Jake smiled and stepped out, walked down the aisle, and watched as the sergeant by the jeep approached the bus. Jake got to the door and stepped down to the bottom step, stood in the door for a second, and then stepped down out of the bus.
“Are you Anderson?” The technical sergeant asked, as he walked up to him.
Jake paused for a second then said, “That’s what they say. But my momma, she calls me Reb.”
“Reb,” the sergeant laughed. “Well, my name is Landis, and I am your ride.”
Jake looked at the Jeep. It was compact with very flimsy doors and it looked like the top would blow away with the slightest of breeze. “Well, nothing against you and I’m for sure not questioning your abilities, but I think I’d rather ride in that jeep.”
Landis looked at him with a puzzled look on his face. Then realizing what he had just said about him being his ride, laughed.
“Are we really going to drive all the way to Kunsan in that?” Jake asked.
“Nope, not driving and definitely not to Kunsan.”
Jake looked puzzled. “If we are not driving, and we are not going to Kunsan, then —”
“Oh, well judging by the surprised look on your face, I’d say you have not gotten your ‘Oh-official’ notification.”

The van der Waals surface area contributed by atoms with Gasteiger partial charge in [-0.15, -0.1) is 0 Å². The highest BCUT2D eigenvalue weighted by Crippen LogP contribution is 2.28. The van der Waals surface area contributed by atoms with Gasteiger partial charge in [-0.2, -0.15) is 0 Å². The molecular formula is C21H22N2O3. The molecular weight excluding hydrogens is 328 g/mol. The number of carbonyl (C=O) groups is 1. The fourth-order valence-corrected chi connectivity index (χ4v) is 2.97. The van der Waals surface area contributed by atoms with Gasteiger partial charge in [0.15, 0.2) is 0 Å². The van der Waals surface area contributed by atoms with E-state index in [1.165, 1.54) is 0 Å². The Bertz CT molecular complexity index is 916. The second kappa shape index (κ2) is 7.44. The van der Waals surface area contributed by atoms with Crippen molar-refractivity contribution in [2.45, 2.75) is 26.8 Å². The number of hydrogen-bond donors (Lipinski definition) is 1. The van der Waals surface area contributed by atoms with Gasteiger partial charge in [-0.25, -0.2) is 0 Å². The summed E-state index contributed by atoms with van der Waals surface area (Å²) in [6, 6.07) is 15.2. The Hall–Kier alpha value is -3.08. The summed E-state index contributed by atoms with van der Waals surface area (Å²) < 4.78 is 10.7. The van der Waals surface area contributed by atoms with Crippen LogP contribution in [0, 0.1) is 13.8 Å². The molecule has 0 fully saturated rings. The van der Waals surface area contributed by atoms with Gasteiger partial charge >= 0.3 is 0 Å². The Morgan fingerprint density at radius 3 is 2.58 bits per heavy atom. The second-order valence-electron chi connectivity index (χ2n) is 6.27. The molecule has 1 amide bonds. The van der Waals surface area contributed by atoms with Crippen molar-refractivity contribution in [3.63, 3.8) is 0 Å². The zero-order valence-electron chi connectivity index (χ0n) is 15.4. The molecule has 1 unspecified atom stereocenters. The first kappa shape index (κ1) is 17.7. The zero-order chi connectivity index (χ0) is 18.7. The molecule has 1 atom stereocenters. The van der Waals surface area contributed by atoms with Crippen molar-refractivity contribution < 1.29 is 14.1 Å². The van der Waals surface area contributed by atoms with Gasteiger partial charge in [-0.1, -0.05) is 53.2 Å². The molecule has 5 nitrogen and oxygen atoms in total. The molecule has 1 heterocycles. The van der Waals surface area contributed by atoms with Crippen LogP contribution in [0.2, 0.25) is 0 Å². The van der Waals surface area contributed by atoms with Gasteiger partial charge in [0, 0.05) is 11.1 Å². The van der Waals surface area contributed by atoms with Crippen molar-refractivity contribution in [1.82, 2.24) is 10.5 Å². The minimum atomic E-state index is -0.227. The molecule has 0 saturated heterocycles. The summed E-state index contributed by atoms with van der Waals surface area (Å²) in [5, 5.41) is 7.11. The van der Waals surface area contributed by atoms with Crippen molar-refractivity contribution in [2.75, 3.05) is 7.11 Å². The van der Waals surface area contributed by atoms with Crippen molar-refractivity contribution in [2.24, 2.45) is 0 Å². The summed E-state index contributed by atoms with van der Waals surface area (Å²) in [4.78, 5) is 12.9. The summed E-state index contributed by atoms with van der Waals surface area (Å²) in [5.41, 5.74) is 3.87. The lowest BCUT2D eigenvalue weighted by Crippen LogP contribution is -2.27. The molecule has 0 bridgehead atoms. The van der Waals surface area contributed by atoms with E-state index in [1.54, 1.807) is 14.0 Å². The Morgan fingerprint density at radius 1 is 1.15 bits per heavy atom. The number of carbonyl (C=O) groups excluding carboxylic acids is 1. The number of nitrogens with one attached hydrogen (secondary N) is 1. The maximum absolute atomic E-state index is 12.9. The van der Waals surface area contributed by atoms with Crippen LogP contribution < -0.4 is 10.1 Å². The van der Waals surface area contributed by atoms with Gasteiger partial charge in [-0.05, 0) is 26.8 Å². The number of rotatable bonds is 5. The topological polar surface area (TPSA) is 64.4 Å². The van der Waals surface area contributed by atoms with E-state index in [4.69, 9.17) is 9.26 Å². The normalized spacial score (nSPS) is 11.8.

“Nope, I guess I didn’t.”
“Well, let me enlighten you there, Sergeant.” Landis reached back into the jeep, pulled out an envelope, and handed it to him.
Anderson took the envelope, opened it and took out the set of orders and read the word “reassigned.” He looked up, “Rebel Station?”
“Yep, when Colonel Christopher, the Commander of the 8th, heard you were a Ranger and all, he just had to make sure you got to wonderland. Of course, the captain, he didn’t like it when he heard about it. He hated it even more when he had to send me to get you, not liking you and all. I’ve been here now for a day just waiting.”
“What do you mean by the captain not liking me?”
“Well,” Landis said as he looked at the Ranger Tab, “you ain’t exactly his kind of person with you being a Ranger and all. So,” he said with a big grin, “welcome to a place that’s as close to no-man’s land as any Security Police ever wants to be and that is to close.”
With the exception of the captain not liking Jake, he figured on finding men who were well trained and ready for action. He wasn’t ready for what he was about to find.